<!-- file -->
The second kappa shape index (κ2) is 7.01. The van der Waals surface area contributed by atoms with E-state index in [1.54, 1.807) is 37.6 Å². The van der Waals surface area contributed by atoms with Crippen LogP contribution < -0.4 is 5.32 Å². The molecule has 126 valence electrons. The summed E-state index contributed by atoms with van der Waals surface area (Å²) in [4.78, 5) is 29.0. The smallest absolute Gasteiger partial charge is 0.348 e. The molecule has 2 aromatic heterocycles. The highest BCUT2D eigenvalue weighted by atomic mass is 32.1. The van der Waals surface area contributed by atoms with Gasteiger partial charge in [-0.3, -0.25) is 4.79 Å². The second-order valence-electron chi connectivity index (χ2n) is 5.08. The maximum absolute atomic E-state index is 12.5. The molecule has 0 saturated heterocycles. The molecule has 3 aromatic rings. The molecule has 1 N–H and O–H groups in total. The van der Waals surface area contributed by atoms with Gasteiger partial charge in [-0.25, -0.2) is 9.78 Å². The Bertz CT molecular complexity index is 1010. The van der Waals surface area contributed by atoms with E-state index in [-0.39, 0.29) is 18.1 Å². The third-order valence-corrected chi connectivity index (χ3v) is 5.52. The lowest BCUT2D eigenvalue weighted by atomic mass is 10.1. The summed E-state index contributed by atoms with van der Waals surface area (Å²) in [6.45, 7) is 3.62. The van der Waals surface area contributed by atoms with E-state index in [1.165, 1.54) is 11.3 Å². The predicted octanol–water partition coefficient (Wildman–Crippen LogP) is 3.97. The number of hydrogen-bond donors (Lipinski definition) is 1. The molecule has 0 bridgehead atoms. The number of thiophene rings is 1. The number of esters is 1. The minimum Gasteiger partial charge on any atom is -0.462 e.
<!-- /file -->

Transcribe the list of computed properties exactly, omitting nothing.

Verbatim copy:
The second kappa shape index (κ2) is 7.01. The van der Waals surface area contributed by atoms with E-state index in [1.54, 1.807) is 37.6 Å². The van der Waals surface area contributed by atoms with Crippen LogP contribution < -0.4 is 5.32 Å². The molecule has 126 valence electrons. The summed E-state index contributed by atoms with van der Waals surface area (Å²) in [4.78, 5) is 29.0. The smallest absolute Gasteiger partial charge is 0.348 e. The molecule has 2 aromatic heterocycles. The highest BCUT2D eigenvalue weighted by atomic mass is 32.1. The van der Waals surface area contributed by atoms with Gasteiger partial charge in [-0.3, -0.25) is 4.79 Å². The second-order valence-electron chi connectivity index (χ2n) is 5.08. The maximum absolute atomic E-state index is 12.5. The molecule has 0 saturated heterocycles. The molecule has 3 aromatic rings. The molecule has 1 N–H and O–H groups in total. The van der Waals surface area contributed by atoms with Gasteiger partial charge in [-0.25, -0.2) is 9.78 Å². The Bertz CT molecular complexity index is 1010. The van der Waals surface area contributed by atoms with E-state index in [-0.39, 0.29) is 18.1 Å². The third-order valence-corrected chi connectivity index (χ3v) is 5.52. The lowest BCUT2D eigenvalue weighted by atomic mass is 10.1. The summed E-state index contributed by atoms with van der Waals surface area (Å²) in [6.45, 7) is 3.62. The van der Waals surface area contributed by atoms with E-state index in [1.165, 1.54) is 11.3 Å². The predicted octanol–water partition coefficient (Wildman–Crippen LogP) is 3.97. The number of hydrogen-bond donors (Lipinski definition) is 1. The molecule has 0 bridgehead atoms. The number of thiophene rings is 1. The number of esters is 1. The minimum Gasteiger partial charge on any atom is -0.462 e.